When I first started college, the closest I had been to permanently sharing a room was the time when my brother and I (ages 2 and 5 at the time) decided we should sleep in the same room so we could have an extra room to keep all our toys in. Unfortunately, that didn’t work out. As it turns out, there is no middle ground between Barbies and baseball.
After that, I went to a couple of camps, leadership activities, and debates, among other things, where I had to share a room, but it was typically for a couple of days, so it always went fine. That was until I turned 15, and I took my “quince” trip (traditional in Latin America). I went to Europe with a couple other girls who were turning 15 for a month, and I had to share my room with my best friend for a month.
Besides the fact that it was the most amazing experience of my life, it was NOT easy. My best friend and I would fight everyday over the most random and stupid stuff. A couple months after I participated in a program called Lorenzo de Zavala (Youth Legislative Session), run by the National Hispanic Institute, and I had to share a house with five other girls for a week. It probably sounds awesome, and it was, until the last night, where I got into a fight with the five other girls. Oops. And last but not least, for my senior trip, I shared a room with two of my best friends. And yes, we fought a lot. And I’m willing to admit, this time it was mainly my fault, but we love each other, so it worked out fine.
Regardless of all these experiences, I was really excited to have a roommate in college. The only thing I wanted in a roommate was a normal girl who enjoyed not being cold as much as I did (Guess what I was always fighting about…Is it so hard to have the room at a normal non-freezing temperature?). So, I was beyond ecstatic when I received my housing assignment last year. I tried looking for my roommate in every social networking site I could imagine, but I never had any luck, so I had no idea what my roommate looked like.
Then moving-in day rolled by, and as I put my belongings in my new room, I realized the stuff in the other side of the room did not belong to a girl named Shi, but to a girl named Malissa. I actually did meet Malissa that day. She was a really nice girl, but she wasn’t my roommate for very long either. The next day when I came back to my room all her stuff was gone. It turns out she was paying for a private room, so she moved out.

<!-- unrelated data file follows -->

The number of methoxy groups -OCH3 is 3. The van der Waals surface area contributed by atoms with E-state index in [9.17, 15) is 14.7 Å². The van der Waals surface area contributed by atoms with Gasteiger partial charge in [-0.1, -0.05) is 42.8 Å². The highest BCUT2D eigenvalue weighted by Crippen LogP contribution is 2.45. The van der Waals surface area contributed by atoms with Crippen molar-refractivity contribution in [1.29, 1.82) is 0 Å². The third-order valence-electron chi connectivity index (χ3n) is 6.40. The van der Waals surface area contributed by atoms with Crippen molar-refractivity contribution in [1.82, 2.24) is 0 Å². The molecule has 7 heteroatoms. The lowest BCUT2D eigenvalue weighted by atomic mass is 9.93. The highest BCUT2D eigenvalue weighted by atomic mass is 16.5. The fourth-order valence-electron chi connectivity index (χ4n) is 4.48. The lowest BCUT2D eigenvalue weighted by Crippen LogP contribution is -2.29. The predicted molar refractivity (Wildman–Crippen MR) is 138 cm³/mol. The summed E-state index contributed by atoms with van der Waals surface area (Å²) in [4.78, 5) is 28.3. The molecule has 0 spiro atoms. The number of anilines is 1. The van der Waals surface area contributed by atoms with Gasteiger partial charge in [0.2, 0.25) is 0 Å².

I actually did end up meeting Shi at International Orientation. She was in my Biology class, and we ended up talking to each other quite a lot throughout the semester, but she wasn’t my roommate either. There had been some sort of mix up, and for the time being, I was by myself. However, my CA assured me that there were a couple other girls moving into my building, and I was sure to get a roommate soon.
I spent two weeks by myself, until one day, I went back to my room and strangely enough, the door was unlocked. Turns out, I finally had a roommate! Megan and I did get along from the beginning, but it wasn’t after two or three weeks that we already considered each other good friends. After 4 months, I can safely say we had an awesome roommate experience. I really love Megan for putting up with me these four months.
I woke up at around 7:30, and she usually slept until after 10, and she never said anything about it. Of course, I dressed as quietly as I could, and it also helps that she is a sound-sleeper. She also didn’t care anything about the fact that I need to sleep with a night light (Hey, if Taylor Swift does it, so can I). I also was fine with the fact that she could be a little less than neat sometimes, because at the end she always ended up cleaning up her space. And we always had fun doing little stuff, like grocery shopping, or eating at the cafeteria. Unfortunately, Megan is not going to live on campus anymore, but I’m sure going to miss her as my roommate.
What I learned from my roommate experience is that in order to make your relationship with your roommate work, you must be willing to compromise. No two people are alike (and even if they were, that would be super boring) so it’s impossible you are going to agree on everything. If you have it your way one time, let your roommate make the decision next time. Always respect your roommate’s privacy. If your roommate needs quiet when studying or sleeping, try your best to keep quiet! I also think it’s really important to have an actual relationship with your roommate instead of just finding a way to survive together. If both of you are completely incompatible, there’s not a lot you can do. But remember, having a roommate means having someone to talk to late at night, someone to share snacks with, someone to go to the gym with (or someone you can tell “Hey, we should really start going to the gym” eighteen times a week, and then never doing it), and someone who can be a great friend if you give him or her the chance!